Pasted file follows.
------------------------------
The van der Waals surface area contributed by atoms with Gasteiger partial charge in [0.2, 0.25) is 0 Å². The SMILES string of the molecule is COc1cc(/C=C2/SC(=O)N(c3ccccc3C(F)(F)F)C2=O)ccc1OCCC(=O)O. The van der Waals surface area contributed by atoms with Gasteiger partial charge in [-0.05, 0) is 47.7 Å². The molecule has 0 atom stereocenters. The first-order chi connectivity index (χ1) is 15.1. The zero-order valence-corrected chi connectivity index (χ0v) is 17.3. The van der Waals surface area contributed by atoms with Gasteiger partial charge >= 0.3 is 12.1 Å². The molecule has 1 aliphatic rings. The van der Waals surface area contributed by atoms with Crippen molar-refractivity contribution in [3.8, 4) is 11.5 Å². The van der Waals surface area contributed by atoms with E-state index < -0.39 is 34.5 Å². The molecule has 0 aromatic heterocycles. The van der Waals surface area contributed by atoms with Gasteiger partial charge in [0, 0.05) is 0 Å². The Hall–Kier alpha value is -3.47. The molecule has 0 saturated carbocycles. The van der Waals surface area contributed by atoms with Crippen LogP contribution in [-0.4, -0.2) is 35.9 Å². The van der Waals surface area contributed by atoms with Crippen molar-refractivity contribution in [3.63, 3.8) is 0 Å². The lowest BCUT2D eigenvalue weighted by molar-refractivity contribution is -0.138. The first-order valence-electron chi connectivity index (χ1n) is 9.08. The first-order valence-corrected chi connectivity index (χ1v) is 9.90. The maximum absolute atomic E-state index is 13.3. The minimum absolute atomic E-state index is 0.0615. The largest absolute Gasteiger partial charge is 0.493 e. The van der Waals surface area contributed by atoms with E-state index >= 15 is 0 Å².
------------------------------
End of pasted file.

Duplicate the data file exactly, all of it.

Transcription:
The van der Waals surface area contributed by atoms with Gasteiger partial charge in [0.2, 0.25) is 0 Å². The SMILES string of the molecule is COc1cc(/C=C2/SC(=O)N(c3ccccc3C(F)(F)F)C2=O)ccc1OCCC(=O)O. The van der Waals surface area contributed by atoms with Gasteiger partial charge in [-0.05, 0) is 47.7 Å². The molecule has 0 atom stereocenters. The first-order chi connectivity index (χ1) is 15.1. The zero-order valence-corrected chi connectivity index (χ0v) is 17.3. The van der Waals surface area contributed by atoms with Gasteiger partial charge >= 0.3 is 12.1 Å². The molecule has 1 aliphatic rings. The van der Waals surface area contributed by atoms with Crippen molar-refractivity contribution in [3.8, 4) is 11.5 Å². The van der Waals surface area contributed by atoms with E-state index < -0.39 is 34.5 Å². The molecule has 0 aromatic heterocycles. The van der Waals surface area contributed by atoms with Gasteiger partial charge in [0, 0.05) is 0 Å². The Hall–Kier alpha value is -3.47. The molecule has 0 saturated carbocycles. The van der Waals surface area contributed by atoms with Crippen LogP contribution in [-0.4, -0.2) is 35.9 Å². The van der Waals surface area contributed by atoms with Crippen molar-refractivity contribution in [3.63, 3.8) is 0 Å². The lowest BCUT2D eigenvalue weighted by molar-refractivity contribution is -0.138. The first-order valence-electron chi connectivity index (χ1n) is 9.08. The first-order valence-corrected chi connectivity index (χ1v) is 9.90. The maximum absolute atomic E-state index is 13.3. The minimum absolute atomic E-state index is 0.0615. The largest absolute Gasteiger partial charge is 0.493 e. The van der Waals surface area contributed by atoms with E-state index >= 15 is 0 Å².